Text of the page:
It is profoundly ironic that the anointed ruler has subverted public order, while the blasphemous rebel upholds legality. Richard, though legitimate, has failed to lead his nation and moreover has exploited the kingdom shamelessly, while the usurper Bolingbroke acts in the name of legal redress and proves to be a strong leader who brings England into a new era. Underlying this paradox is a question that was posed by Shakespeare's portrayal of King Henry VI and that was to be answered by that of Henry V: can the spiritual qualities that seem to offer the greatest human rewards coexist with the practical, manipulative skills needed to govern a society? In Richard II a potentially successful government has been created, but only at the cost of eroding the spiritual underpinnings of society. The civil disorders to come are the direct result, as Carlisle's predictions in 4.1.136-147 and'322-323 remind us.
Both principal figures of Richard II achieve their potential yet remain ungratified: Richard's spiritual depths open upon an abyss, while Bolingbroke's political success is dampened by the need for suppression, beginning with Richard's murder This situation reflects a contradiction at the heart of the Elizabethan conception of power: a monarch was still considered to be ordained by God, as had been true in medieval times, but a newer notion dictated that he or she was expressly sent to serve the people. This concept, which was part of early modern Europe's emergence from feudalism, was related to political developments—in England, it was part of the Tudor dynasty's justification of Henry VII's conquest (enacted in Richard III): the deposed king had failed to serve the people, and the new king had been sent by God to do so. Thus a ruler should not be deposed, but, if he were, the usurper should not be replaced either. In this conundrum rested the legitimacy of the reign of Queen Elizabeth and the established politics of Shakespeare's own day. In Richard II it is demonstrated in the ultimate inadequacy of both the usurped king and the successful rebel.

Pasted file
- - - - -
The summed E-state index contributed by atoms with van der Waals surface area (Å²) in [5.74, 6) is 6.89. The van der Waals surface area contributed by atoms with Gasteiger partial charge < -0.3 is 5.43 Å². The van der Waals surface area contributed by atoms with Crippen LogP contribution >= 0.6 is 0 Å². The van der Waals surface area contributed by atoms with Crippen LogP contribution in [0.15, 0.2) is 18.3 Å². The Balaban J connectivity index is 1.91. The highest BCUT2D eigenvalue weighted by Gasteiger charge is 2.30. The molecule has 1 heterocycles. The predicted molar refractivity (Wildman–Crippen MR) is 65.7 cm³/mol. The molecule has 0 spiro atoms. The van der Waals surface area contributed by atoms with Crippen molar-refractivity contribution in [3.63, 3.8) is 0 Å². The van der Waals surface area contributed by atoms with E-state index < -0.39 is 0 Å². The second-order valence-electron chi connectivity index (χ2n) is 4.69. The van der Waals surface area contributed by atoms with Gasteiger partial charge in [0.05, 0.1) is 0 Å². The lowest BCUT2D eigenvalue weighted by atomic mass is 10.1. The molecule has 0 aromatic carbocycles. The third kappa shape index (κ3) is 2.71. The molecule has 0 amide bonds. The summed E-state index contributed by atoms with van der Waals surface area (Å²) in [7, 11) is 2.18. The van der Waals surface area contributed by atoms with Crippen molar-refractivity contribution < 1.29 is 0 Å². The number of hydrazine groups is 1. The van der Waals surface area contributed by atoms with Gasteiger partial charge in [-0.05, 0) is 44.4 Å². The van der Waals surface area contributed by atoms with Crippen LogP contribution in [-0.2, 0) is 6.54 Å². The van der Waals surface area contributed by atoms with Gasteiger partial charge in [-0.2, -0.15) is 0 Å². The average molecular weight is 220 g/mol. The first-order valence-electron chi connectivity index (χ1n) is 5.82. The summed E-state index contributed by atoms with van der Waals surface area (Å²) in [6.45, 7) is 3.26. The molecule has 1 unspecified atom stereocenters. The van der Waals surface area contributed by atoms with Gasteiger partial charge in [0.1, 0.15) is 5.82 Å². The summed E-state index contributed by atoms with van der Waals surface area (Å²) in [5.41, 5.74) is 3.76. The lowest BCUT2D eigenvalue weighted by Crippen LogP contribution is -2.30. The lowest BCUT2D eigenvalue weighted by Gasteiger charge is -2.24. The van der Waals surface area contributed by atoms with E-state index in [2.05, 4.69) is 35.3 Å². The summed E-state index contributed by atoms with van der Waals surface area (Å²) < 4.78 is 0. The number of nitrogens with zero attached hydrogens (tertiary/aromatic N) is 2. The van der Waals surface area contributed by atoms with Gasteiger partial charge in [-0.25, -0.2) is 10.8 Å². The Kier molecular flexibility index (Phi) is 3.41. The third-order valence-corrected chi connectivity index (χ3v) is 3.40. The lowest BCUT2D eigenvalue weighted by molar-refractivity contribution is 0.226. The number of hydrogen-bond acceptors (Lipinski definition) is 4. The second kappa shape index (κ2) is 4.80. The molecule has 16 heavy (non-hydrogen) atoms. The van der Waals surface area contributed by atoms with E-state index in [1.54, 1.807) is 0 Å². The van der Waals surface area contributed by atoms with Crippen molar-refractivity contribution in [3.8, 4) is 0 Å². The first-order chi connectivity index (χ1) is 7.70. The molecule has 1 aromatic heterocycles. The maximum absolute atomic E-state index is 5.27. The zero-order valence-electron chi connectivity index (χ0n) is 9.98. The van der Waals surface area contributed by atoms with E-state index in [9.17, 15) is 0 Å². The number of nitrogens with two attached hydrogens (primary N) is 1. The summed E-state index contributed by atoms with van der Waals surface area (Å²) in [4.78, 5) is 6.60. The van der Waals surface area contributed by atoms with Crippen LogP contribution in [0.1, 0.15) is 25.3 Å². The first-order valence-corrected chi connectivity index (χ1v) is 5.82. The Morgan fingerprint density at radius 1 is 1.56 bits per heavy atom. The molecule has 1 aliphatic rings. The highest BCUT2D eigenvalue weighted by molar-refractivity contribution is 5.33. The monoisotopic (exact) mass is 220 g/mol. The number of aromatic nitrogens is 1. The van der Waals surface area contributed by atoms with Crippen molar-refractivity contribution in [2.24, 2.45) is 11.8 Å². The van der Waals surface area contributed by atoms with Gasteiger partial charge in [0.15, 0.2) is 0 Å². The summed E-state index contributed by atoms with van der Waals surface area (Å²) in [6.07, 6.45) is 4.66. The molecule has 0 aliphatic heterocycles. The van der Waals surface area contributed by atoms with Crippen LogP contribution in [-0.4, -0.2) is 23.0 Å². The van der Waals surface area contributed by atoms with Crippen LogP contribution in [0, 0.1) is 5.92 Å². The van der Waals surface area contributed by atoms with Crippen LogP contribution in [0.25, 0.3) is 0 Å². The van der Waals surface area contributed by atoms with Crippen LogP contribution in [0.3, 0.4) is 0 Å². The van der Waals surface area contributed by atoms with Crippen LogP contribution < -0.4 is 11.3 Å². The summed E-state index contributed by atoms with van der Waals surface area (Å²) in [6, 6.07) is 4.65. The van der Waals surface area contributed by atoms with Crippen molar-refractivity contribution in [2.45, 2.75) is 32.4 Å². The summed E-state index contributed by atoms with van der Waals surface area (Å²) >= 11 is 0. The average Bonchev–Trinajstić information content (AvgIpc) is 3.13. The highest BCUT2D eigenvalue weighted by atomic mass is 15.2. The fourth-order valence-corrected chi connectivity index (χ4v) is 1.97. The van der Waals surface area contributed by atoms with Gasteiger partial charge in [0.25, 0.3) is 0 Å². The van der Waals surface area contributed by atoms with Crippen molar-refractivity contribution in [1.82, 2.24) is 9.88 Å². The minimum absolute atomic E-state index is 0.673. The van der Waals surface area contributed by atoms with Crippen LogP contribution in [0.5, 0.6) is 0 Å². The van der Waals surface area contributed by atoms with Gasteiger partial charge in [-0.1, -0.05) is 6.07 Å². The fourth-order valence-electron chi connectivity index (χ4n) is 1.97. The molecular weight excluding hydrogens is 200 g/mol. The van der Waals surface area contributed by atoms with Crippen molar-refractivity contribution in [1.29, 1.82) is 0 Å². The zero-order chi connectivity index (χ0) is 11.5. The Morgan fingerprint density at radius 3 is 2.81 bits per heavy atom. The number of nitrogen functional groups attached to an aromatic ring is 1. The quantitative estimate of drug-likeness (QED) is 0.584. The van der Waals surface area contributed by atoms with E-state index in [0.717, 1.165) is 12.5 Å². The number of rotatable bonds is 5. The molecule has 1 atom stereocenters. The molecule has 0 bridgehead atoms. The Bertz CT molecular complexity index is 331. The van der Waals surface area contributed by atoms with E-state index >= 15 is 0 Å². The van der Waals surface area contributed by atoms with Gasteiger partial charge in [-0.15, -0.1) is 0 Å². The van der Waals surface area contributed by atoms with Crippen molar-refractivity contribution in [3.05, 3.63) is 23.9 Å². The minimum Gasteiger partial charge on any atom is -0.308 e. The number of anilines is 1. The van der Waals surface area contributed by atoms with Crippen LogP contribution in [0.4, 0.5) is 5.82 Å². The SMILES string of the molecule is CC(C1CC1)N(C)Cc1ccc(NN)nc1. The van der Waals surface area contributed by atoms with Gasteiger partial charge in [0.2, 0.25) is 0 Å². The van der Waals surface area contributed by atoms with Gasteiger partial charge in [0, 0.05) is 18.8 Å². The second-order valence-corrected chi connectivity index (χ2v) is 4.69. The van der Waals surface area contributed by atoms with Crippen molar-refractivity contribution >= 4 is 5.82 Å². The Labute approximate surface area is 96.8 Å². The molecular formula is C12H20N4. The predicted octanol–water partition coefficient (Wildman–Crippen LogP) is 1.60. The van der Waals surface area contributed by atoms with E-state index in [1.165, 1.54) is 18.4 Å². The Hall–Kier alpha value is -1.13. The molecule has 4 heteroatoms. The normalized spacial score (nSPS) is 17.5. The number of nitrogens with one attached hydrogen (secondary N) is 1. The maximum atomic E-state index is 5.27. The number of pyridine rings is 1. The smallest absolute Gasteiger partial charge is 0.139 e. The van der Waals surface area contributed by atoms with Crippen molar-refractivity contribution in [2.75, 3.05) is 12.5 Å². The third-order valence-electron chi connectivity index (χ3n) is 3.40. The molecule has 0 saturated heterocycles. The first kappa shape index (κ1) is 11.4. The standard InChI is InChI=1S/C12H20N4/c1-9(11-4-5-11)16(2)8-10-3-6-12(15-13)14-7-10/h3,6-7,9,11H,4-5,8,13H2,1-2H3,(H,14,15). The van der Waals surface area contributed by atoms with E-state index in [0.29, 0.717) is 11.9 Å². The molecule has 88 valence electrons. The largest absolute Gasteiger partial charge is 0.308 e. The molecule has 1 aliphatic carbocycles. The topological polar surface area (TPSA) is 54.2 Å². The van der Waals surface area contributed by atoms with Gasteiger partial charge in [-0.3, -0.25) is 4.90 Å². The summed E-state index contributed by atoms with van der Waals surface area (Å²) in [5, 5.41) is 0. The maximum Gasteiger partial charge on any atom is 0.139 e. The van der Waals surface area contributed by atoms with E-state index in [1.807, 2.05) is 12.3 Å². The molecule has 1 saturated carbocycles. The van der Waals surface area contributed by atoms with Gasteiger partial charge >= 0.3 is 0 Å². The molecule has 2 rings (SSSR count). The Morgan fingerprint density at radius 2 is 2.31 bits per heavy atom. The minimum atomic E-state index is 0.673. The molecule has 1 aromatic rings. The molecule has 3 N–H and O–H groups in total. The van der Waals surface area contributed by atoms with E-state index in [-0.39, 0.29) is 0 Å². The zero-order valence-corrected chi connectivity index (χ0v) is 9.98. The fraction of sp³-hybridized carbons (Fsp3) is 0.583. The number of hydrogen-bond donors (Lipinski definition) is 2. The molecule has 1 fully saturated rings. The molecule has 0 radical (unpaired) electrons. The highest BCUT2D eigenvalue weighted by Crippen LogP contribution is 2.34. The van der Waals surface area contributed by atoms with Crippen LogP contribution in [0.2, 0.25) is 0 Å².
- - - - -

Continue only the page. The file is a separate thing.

Possible solutions to this puzzling irony are offered by Shakespeare, but only as hints concerning the play's sequels. Richard II was consciously written as the first in a series of plays, and it is not intended to come to a conclusion. Bolingbroke, soon to be King Henry IV, becomes more magnanimous as the play closes, pardoning Carlisle and Aumerle and spurning Exton. He turns to religion as well. Thus an improvement in the character of the usurper is at least tentatively proposed. However, Bolingbroke's essential cynicism in this play makes such a solution difficult to believe. More promising is the introduction of a character who does not actually appear, Bolingbroke's son, Prince Hal. His bold ridicule of his father's success, as reported by Percy in 5.3.16-19, may seem immature and unproductive, but it is undeniably fresh and youthful; Hal, at least, is entirely outside the coils of politics. His time will come (as the audience knows)—as Henry V, he will be a successful king. Thus history generates its own solution to history's dilemma: whatever may befall a king or a world, youth is always preparing new history.
Finally, too, the invocation of the future suggests the larger framework of Richard H and of all the History Plays. Richard II introduces the grand theme of the entire cycle: the passage of England from prosperity lost through lack of respect for a divinely ordained order, to civil disruption and war, to a resumption of prosperity under the Tudors.
As was his custom, Shakespeare took some liberties with the history his play chronicles, tightening the pace where it is dramatically desirable—particularly in 2.1 and 4.1, where in each case the happenings of months are compressed into a single day—but the treatment of historical events is much more straightforward than is the case in the earlier histories. Bolingbroke is probably a more deliberate rebel than the playwright's sources demand, and Richard is certainly a more ineffective king, but these distortions serve an aesthetic purpose, illuminating greater issues. Shakespeare always subordinates historical details to a playwright's values, and Richard II is, above all, a dramatic presentation of human responses to inexorable change.